I’m sure it’s very possible to ‘meet in the middle’ and instead of going ‘all-in’ on artifact combo, use Teshar as incidental recursion for cheap ‘value’ creatures, which could be construed as a literal ‘power-down’ from the deck I described above. I personally think this could be a fun and challenging kind of deck to try, but maybe I love my Pilgrim’s Eye and Skyscanner too much!
Heliod, Sun-Crowned is a more recent and popular addition that I think has the potential to deviate from the necessity of combat, but I think it has a lot of ‘combo-related’ stigma that might make opponents anxious. If you don’t run cards like Walking Ballista or Triskelion that combo with it for an instant win, then I think an interesting deck based around +1/+1 counters and life gain triggers is very possible. Counters that increase creature size do make creatures better in combat and theoretically more threatening, so care needs to be taken to avoid relying on combat and damage output to make the deck successfully interact.
Eight and a Half Tails provides repeatable resilience for our battlefield at the cost of two or three mana per incoming threat. The card is quite generic and would fit into anything, but probably is an incentive to go tribal Foxes or Clerics too. There’s an implied prerequisite that a deck using this card needs to reliably generate enough mana to implement its gameplan AND keep mana up to protect its permanents – and we all know about white’s lack of ramp. While this card can be super effective at protecting our permanents, it’s foolish to assume it will be able to protect everything. Consider the following:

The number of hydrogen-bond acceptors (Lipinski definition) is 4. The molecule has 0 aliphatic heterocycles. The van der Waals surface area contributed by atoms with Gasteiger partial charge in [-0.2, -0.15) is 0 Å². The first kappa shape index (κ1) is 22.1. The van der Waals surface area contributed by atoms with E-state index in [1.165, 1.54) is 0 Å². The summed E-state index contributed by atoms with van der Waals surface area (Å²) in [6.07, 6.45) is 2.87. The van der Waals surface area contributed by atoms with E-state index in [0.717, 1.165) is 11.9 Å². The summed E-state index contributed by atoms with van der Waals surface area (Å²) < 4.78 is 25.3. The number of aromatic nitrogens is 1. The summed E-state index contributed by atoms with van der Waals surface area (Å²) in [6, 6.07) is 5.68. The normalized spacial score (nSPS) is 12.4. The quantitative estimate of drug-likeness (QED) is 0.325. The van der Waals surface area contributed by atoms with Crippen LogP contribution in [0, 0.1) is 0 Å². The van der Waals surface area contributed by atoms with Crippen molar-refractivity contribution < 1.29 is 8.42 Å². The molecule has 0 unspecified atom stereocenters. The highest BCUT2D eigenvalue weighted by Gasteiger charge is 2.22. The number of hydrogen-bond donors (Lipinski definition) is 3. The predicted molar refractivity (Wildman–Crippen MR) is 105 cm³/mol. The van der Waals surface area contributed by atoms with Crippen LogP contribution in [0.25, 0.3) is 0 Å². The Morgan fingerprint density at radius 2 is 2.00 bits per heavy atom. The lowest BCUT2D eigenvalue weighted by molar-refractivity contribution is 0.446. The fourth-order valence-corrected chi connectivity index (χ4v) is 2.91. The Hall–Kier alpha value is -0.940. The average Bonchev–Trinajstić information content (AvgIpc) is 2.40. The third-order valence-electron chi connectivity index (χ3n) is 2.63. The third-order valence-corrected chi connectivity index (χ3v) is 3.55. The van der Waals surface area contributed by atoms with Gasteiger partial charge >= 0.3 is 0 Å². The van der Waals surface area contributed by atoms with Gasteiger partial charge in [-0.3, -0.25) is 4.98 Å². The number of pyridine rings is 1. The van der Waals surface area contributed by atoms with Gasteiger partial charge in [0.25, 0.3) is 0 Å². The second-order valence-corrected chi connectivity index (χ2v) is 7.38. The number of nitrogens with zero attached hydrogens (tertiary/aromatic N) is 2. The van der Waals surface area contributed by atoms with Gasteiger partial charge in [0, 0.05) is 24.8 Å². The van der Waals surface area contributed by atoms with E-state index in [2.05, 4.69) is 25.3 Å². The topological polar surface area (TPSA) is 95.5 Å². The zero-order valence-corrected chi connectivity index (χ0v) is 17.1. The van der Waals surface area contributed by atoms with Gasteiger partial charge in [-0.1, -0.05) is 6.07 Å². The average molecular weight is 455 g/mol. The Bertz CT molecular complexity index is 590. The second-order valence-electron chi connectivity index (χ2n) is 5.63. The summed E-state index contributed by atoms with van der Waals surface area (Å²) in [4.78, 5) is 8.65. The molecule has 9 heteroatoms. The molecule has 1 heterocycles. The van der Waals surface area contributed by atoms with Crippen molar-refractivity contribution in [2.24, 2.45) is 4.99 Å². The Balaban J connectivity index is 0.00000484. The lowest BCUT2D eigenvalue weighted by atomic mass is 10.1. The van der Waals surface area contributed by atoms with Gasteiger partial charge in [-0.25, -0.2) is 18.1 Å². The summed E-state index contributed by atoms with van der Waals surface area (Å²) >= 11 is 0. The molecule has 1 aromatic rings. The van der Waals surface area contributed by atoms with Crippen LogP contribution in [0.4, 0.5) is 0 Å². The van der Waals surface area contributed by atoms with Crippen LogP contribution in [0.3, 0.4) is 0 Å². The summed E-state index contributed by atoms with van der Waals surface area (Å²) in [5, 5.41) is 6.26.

- Cards with the words ‘Destroy all’ are commonly played in this format so it’s important to be aware of the limitations of Protection.
- In addition, while it can protect itself, opponents are likely to target it to save hassle later when we play something they really want to remove. Making opponents ‘jump through hoops’ is generally more resource-intensive for us than it is for our opponents. Casting Eight and a Half Tails, having enough mana to protect it, and then casting the spell that we really want to protect and actually being able to protect it is almost always going to be more mana intensive than two removal spells, quite possibly from the mana pools of two opponents.
Essentially, its powerful abilities will often draw more fire than they can put out in a multiplayer game. This card might be more effective in 1v1 Commander.